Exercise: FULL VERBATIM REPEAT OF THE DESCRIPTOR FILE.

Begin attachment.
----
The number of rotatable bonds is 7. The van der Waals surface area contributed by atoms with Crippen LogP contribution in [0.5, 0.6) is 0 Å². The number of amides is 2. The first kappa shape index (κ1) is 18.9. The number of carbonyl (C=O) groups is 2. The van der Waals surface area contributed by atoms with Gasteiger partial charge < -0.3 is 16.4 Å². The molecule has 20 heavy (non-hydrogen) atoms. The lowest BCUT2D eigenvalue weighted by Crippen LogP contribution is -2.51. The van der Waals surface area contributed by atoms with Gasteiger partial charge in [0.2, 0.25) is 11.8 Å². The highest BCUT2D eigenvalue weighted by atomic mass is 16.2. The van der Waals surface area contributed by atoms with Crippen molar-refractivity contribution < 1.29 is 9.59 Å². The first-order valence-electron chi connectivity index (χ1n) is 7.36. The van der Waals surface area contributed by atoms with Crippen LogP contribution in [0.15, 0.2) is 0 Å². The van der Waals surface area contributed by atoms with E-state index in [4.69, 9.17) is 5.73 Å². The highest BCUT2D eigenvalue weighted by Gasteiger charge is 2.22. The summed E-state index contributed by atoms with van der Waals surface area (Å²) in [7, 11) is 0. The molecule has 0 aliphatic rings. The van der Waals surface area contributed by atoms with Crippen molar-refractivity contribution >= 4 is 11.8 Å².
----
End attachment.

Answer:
The number of rotatable bonds is 7. The van der Waals surface area contributed by atoms with Crippen LogP contribution in [0.5, 0.6) is 0 Å². The number of amides is 2. The first kappa shape index (κ1) is 18.9. The number of carbonyl (C=O) groups is 2. The van der Waals surface area contributed by atoms with Gasteiger partial charge < -0.3 is 16.4 Å². The molecule has 20 heavy (non-hydrogen) atoms. The lowest BCUT2D eigenvalue weighted by Crippen LogP contribution is -2.51. The van der Waals surface area contributed by atoms with Gasteiger partial charge in [0.2, 0.25) is 11.8 Å². The highest BCUT2D eigenvalue weighted by atomic mass is 16.2. The van der Waals surface area contributed by atoms with Crippen molar-refractivity contribution < 1.29 is 9.59 Å². The first-order valence-electron chi connectivity index (χ1n) is 7.36. The van der Waals surface area contributed by atoms with Crippen LogP contribution in [0.15, 0.2) is 0 Å². The van der Waals surface area contributed by atoms with E-state index in [4.69, 9.17) is 5.73 Å². The highest BCUT2D eigenvalue weighted by Gasteiger charge is 2.22. The summed E-state index contributed by atoms with van der Waals surface area (Å²) in [7, 11) is 0. The molecule has 0 aliphatic rings. The van der Waals surface area contributed by atoms with Crippen molar-refractivity contribution >= 4 is 11.8 Å².